The Tumbler Ridge Community Forest and Silvicon Services were at the most recent council meeting to discuss updates to the town’s wildfire management plan.
Since the plan was originally created in 2006, a number of factors have changed, says Todd James from Silvicon. The town has a new official community plan and new zoning bylaws, there are new expansion plans, the original plans have changed, and the chance of wildfire has changed since the plan was created.
“The fuel dynamics have changed around your town,” says James. “As you are aware, the pine beetles have gone through this area dramatically. There are a lot of dead pine trees surrounding the town, and there’s a long horizontal continuity of this fuel type that can fuel a fire.”
He says the 2006 Hourglass Creek wildfire and the recent 2014 Red Deer creek wildfire highlight an obvious threat facing the District, and it is important to take a proactive and strategic approach to the management of forest fuels and the potential for fire in the wildland urban interface. This includes:
- Prescriptions for fuel treatment projects originate from within the interface area, but may extend beyond the boundaries of the local government.
- Preparation will be conducted in cooperation with the Ministry of Forests, Lands and Natural Resources Operations and Fire Centre Fuel Management Specialist.
- Prescriptions for fuel treatment that will be undertaken are to be signed off by a Registered Professional Forester.
- Treatments will include measures to lower the Wildland Urban Interface Wildfire Threat Rating by lowering crown bulk density, reducing ladder fuels and decreasing surface fuel loadings.
James came to town last year and assessed 52 areas around the time, assessing the areas for their fire hazard. “I was looking at how much standing dead there was, versus alive, how much there is and structural organization, what the topography is and other issues.”
The proposed report highlights eight areas of unacceptable hazard within a 2km radius of the town of Tumbler Ridge. These areas have been identified and described for areas of high and extreme wildfire threat within the Wildland Urban Interface. The treatments are aimed at altering the fuel structure and composition to improve the management and control of a wildfire, should one occur.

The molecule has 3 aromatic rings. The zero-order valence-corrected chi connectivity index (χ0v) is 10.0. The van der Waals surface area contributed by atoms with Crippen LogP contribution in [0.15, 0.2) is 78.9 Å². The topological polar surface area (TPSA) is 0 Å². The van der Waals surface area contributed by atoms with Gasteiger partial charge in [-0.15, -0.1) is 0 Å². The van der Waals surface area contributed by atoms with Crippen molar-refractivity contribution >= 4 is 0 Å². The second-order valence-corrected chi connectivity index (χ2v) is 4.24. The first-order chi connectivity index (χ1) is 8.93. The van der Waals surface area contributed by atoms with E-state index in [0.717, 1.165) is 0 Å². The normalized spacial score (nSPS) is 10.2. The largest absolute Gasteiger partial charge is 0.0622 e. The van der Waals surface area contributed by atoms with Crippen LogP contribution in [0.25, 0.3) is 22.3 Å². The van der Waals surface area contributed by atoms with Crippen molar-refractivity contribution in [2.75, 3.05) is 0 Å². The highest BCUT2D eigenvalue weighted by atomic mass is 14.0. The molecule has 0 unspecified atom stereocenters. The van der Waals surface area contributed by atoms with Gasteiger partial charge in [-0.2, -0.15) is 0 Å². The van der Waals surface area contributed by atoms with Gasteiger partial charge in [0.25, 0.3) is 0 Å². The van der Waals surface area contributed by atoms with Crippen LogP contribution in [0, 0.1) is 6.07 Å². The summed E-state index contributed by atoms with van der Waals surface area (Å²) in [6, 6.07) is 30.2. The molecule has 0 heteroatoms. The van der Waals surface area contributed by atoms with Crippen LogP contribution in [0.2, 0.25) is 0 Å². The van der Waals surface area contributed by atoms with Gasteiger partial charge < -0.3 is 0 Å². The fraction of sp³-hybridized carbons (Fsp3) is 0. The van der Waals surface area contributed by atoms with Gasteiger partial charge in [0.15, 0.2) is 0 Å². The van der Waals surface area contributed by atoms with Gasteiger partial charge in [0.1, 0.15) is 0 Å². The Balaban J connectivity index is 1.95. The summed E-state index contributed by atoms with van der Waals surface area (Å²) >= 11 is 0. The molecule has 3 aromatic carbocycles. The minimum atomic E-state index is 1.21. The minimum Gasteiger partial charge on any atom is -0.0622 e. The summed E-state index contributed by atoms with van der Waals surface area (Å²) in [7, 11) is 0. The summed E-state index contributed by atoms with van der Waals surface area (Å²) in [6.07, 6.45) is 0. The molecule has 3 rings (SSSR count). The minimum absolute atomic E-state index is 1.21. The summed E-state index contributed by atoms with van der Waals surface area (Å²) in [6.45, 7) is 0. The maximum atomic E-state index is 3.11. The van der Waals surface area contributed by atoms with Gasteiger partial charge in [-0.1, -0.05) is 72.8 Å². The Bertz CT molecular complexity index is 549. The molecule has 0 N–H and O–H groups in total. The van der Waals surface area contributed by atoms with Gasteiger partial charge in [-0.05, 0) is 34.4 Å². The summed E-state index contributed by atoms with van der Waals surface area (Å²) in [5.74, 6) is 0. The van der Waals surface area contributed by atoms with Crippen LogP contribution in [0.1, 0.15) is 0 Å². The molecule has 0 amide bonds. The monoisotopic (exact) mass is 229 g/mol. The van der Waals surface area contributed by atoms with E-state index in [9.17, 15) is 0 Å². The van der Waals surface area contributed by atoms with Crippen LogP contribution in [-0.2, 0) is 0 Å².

Of those eight areas, three have been marked as extreme, says James. These areas of concern include: the south-westerly slope to the west of the golf course, the pine stand to the west and east of the golf course road, and pockets of timber to the east of the town, uphill of highway 52.
The fuel types in these areas are susceptible to fires of high intensity and rates of spread. The proximity to structures, slope and aspect were other key factors in rating these fuel types as High or Extreme. In some areas, for instance, there is a vibrant understory of Christmas-sized tree, creating ladder fuel concept. “This has the potential for fires to climb into canopy,” says James.
The Community Forest has already begun work on the area near the golf course road, and is looking for public input The 37 ha stand of mostly pine has a greater than 50 percent death rate due to the pine beetle. The plan is to harvest the pine for sale, keep whatever deciduous trees are on-site, and grind the tops and branches on-site.
The remaining high-risk area will be dealt with later. James says these are mostly farther away from town, or to the northeast of town; as the winds come primarily from the southwest, any fire in these areas will be driven away from town.
Outside of the eight areas of high risk, the majority of the areas around town are considered moderate fire hazard. James says this is within the acceptable range as defined by the UBCM.
James says that care needs to be taken to balance all the concerns for fire mitigation. “Nobody wants to see a kilometre-wide swath of clearcut around town,” he says. “But you need to reduce fire behavior factors. You need to reduce ability to get into canopy, and you need to reduce the amount of fuel. Something like a highway will arrest the spread of a surface fire, but it offer limited protection against large-scale crown fires.
One of the things that James observed while walking through the area was the number of quad trails and hiking trails around town. Most of these, he says, are down to the soil. “This creates breaks for ground fires, as these fuel-free areas hinders growth of surface fire.” He recommends that the town create a map of all these trails as part of its fire plan.
He also recommends replanting areas like along the golf course road with other types of trees. “It would not be smart to chip all the fuel, then replant the same type of trees. You should plant deciduous tree species.”
He recommends Aspen or possibly cottonwood. Other types of deciduous trees probably wouldn’t grow in these areas. “Statistically, this area is exposed to a changing climate, but that wouldn’t affect the aspen,” he says.
A final recommendation is for the District to aggressively promote FireSmart Landscaping to the community.